Rewilding: The Importance of Local and Sustainable Food Choices | Lindsey Whistler


We all know that eating more fruits and vegetables is important for our health, but how can we approach that in a way that makes sense for the planet and our wallets as well as for us personally?

Eating locally and seasonally introduces more nutrients into your diet, reduces your toxic load, improves your gut and immune health and brings more awareness of the food you consume. Below are five ways that making local and sustainable food choices can benefit your overall health.

Five ways that making local and sustainable food choices can benefit your health:


Foods that are grown locally are likely to be more nutritious. As soon as produce is picked, its nutrient content begins to deteriorate, in particular the main antioxidants vitamins A, C and E. Produce bought from supermarkets can be stored for days and sometimes weeks before it hits the shelves, meaning these nutrients are reduced. Sustainable agriculture practices also support higher nutrient levels in food, as crop rotation helps to increase the quality of the soil.


Soil-based microorganisms found in locally grown fruit and vegetables help our immune systems adapt and defend themselves from pollen, bacteria and viruses in local areas. Using local honey for example, has been shown to be beneficial for hayfever sufferers.


Eating seasonally means that you will be eating a variety of foods, giving your gut bacteria an ever-changing buffet. This means different fibres and phytochemicals for them to feast on, for a beautifully diverse microbiome and improved gut health. 


No packaging, less harmful chemicals and no transit time – eating locally is a great way to reduce your carbon footprint.


What better way to appreciate the wonder of our planet than a plate full of beautiful vegetables? Choosing, preparing and eating food carefully and mindfully is a lovely way to cultivate gratitude.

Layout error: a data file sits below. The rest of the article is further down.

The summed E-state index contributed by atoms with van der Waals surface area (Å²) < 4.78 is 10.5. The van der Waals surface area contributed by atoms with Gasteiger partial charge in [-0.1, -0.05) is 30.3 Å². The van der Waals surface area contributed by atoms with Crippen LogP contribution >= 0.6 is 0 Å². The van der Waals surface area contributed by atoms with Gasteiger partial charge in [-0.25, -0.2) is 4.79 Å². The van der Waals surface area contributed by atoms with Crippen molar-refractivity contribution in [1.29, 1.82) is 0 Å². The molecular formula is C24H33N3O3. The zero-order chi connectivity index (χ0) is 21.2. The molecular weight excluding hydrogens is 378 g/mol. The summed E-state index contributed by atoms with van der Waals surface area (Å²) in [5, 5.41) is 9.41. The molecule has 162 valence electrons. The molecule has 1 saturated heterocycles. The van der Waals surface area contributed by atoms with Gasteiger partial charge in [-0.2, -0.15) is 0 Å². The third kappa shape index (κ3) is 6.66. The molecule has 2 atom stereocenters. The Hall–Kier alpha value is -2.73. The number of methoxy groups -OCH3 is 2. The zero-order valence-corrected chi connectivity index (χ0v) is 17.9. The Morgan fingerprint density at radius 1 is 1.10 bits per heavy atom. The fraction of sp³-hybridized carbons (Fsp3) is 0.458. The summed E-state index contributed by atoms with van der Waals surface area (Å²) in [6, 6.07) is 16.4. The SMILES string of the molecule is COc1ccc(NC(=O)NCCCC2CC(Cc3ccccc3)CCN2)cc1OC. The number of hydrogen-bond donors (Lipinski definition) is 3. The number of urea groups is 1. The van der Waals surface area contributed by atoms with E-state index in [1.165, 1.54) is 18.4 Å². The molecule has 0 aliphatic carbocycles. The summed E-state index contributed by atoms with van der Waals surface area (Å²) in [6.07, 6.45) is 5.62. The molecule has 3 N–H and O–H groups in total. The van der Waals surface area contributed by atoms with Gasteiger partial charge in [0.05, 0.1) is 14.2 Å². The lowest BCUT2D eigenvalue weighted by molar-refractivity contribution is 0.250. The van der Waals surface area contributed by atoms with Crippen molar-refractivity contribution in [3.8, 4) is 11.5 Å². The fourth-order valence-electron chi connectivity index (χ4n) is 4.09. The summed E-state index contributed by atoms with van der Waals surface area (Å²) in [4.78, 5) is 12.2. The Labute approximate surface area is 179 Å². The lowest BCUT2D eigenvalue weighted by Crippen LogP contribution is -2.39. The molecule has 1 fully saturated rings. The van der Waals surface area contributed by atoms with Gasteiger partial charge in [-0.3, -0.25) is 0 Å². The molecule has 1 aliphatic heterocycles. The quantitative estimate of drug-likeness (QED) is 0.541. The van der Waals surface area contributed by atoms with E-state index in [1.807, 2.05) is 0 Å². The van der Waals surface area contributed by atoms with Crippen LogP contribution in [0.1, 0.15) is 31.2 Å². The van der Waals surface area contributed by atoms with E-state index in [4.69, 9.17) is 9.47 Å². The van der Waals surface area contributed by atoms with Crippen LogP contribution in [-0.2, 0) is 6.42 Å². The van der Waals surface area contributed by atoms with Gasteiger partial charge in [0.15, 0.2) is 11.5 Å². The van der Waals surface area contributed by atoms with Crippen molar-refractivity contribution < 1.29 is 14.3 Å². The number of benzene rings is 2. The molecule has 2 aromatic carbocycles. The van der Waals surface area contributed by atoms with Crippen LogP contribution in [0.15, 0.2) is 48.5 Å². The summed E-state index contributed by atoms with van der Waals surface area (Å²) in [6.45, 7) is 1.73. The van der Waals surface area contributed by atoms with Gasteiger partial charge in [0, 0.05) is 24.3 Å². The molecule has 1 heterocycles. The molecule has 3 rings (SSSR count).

Top tips for getting started with your nutritious and sustainable food choices:
  • Seek out your local farmers market.
  • Check out which companies deliver veg boxes in your area.
  • Look into getting an allotment.
  • Start growing your own at home: herbs, potatoes, tomatoes, raspberries and strawberries are all a very easy place to start.
  • Bulk out your veggies with cheap pulses and beans.
  • Learn how to ferment, stew, pickle and enjoy your vegetables for months to come.
  • Get batch cooking and freezing and give a big high five to your former self when you pull a meal from the freezer!
  • Get a seasonal cookbook to guide you: The Abel & Cole cookbook is a favourite.

RECIPE: Kale & Parmesan Salad


6 stalks of kale or cavolo nero

Juice of 1 lemon

2 tablespoons extra virgin olive oil

1 tsp sea salt

Grated parmesan 

Stale sourdough


  • Wash, then strip the kale from its tough stalks.
  • Shred, then put into a large bowl.
  • Add the lemon juice, 1 tbsp of olive oil and the salt and massage until the kale starts to break down.
  • Blitz the stale bread in a food processor. Once it looks like breadcrumbs, fry in a tbsp of olive oil and season lightly.
  • Once you are ready to serve, stir through the parmesan and top with the breadcrumbs.

This makes a fantastic side dish for everything from avocado on toast to a barbecue. It’s a great way to use up stale bread, too.

Ready in 10 minutes

Serves 4 (as a side dish)

Lindsey Whistler MA, Nut. Dip.

Lindsey is a Registered Nutritional Therapist with ANP and also holds an MA from St Andrews University. Lindsey runs her own practice and consultancy in Bath and online.

If you would like any more information please feel free to contact Lindsey for a free 20-minute call. Contact or DM @lindsolovesfood

SPECIAL OFFER: 30% off an initial & follow up appointment with Lindsey when you mention MFML when booking


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